Friday’s notes: About that closer, coach Leyland …
Say this for Jim Leyland: If he wanted to show his patience with the media, his closer situation is giving him a pretty good test.
When camp opened earlier this week, Leyland tried to make his point from the get-go that he wouldn’t give daily updates on rookie Bruce Rondon or the Tigers’ closer situation in general. Since then, he has gotten a new question about it from a new set of writers each day, including Friday.
Another question didn’t take place during his media session, but Leyland said he was asked by somebody at some point what he thought of Rondon as the closer so far. Whoever asked it, Leyland said, also called him coach.
That’s a brutal reference for a lot of managers. Leyland, however, said he brushed it off.
“Coach never offends me,” Leyland said. “A lot of people take offense, but I don’t care.”
This is not the response one would expect from a supposed old-school manager.
Football, basketball and hockey teams have head coaches. College, high school and other amateur baseball teams have head coaches. Baseball teams also have hitting coaches, pitching coaches, base coaches and bullpen coaches. Many have strength and conditioning coaches. A few of them even have batting practice coaches. But at the professional level, the guy in charge is the manager, not the head coach.
The only other major sport where you commonly hear the term “manager” used is European football (soccer) when referring to some director or general manager duties, but also the on-field duties of the head coach.
That started a discussion.
“That doesn’t bother me at all,” Leyland said. “I know it affects some guys. I don’t give a care. What’s the difference? Who cares? I know I’m the manager. At least, I think I know.”
The rest of the first day of full-squad workouts wasn’t as busy as expected, simply because the weather forced the Tigers indoors for a lot of work. Other than playing catch and running a little, position players spent the morning in the indoor batting cages.
With that in mind, other notes from Friday …
- As exciting as Spring Training can be for young players trying to make the team, there might be few players more excited to be here than Octavio Dotel. For the first time since 2008-2009, the well-traveled reliever did not have to change teams between seasons. “It’s very special,” Dotel said Friday morning, “and hopefully at the trade deadline [in July] I’m not going to be on the news.”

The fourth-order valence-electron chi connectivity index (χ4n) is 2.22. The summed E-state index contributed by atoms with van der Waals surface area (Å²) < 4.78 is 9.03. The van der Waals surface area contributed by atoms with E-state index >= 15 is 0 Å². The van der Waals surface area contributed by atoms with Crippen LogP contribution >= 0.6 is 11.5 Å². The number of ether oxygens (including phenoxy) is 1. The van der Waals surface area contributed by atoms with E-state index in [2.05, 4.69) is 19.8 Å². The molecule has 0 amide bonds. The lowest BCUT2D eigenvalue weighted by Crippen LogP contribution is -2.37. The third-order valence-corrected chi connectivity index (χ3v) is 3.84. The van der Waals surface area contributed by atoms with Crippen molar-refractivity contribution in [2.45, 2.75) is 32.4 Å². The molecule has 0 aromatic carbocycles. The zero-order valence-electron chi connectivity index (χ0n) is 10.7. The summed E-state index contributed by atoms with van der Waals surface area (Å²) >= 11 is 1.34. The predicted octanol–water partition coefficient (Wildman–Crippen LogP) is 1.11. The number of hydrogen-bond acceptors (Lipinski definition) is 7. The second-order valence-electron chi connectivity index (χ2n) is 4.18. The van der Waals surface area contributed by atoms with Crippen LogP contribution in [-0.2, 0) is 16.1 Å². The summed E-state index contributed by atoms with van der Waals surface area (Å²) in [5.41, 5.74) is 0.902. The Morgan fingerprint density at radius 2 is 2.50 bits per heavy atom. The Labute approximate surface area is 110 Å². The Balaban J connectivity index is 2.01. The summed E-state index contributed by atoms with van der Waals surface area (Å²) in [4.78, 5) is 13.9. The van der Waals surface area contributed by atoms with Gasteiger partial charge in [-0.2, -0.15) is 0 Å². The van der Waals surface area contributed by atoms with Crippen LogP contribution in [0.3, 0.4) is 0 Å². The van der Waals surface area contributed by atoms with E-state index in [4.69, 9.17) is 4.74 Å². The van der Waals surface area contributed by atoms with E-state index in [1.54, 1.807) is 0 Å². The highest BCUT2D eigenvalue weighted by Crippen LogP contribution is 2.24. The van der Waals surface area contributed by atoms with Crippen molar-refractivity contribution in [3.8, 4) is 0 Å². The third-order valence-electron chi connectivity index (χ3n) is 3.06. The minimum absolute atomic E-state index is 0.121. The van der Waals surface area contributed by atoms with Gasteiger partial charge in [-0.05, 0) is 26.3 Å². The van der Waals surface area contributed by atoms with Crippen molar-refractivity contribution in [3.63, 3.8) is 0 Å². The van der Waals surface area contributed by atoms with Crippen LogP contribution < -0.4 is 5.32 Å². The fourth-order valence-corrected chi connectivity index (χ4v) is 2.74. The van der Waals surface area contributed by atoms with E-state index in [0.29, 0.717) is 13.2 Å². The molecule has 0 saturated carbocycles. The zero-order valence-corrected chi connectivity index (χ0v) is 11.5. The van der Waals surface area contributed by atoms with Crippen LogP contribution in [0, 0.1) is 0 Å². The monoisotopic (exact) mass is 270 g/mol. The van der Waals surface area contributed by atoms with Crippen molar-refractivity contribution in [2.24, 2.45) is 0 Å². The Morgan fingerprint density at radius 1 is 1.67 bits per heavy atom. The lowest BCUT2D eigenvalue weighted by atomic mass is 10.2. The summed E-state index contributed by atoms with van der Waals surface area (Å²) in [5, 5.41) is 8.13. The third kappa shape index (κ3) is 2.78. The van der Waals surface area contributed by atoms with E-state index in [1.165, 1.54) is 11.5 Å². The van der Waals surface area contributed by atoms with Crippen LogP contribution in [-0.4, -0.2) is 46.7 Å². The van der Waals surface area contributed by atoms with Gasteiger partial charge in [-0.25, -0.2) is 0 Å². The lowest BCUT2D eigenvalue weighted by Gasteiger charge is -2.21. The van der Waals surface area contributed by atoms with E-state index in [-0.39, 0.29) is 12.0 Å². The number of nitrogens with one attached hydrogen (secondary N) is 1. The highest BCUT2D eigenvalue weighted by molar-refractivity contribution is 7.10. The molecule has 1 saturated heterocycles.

- Count Dotel, by the way, among the Tigers raving about Rondon, but not for the physical attributes. “The good thing,” Dotel said, “is he listens.” Dotel has been talking with him about the attributes of a good closer. The key, he said, is to relax when you enter a game and be able to control your adrenaline.
- Kenny Rogers arrived at camp Friday afternoon after workouts. The former Tigers starter expected to begin his guest instruction on Saturday, working with pitchers on fielding and holding baserunners. At age 48, he does not look different than he did when he retired in 2008.
- As Friday’s main story on the home page explains, Miguel Cabrera arrived at camp not looking to rest on the laurels of a Triple Crown. As he talked about his focus in offseason workouts, it became clear he wants to do more at third base. He concentrated his efforts on lower-body strength and quickness, and he wants to get a better first step when he moves side-to-side so that he can get to more ground balls. He’s going to do the same extra work taking grounders early in the morning that he did last spring, until he heads out to the World Baseball Classic to play for Team Venezuela.
- The lower-body strength is also interesting when you keep in mind that he’ll turn 30 years old in April. As players age, the same weight that they handled well when they were younger can become a burden on the knees. Considering he has been in the big leagues since he was 20, Cabrera has been amazingly durable his entire career, not just with Detroit. This could be a big step towards staying that way.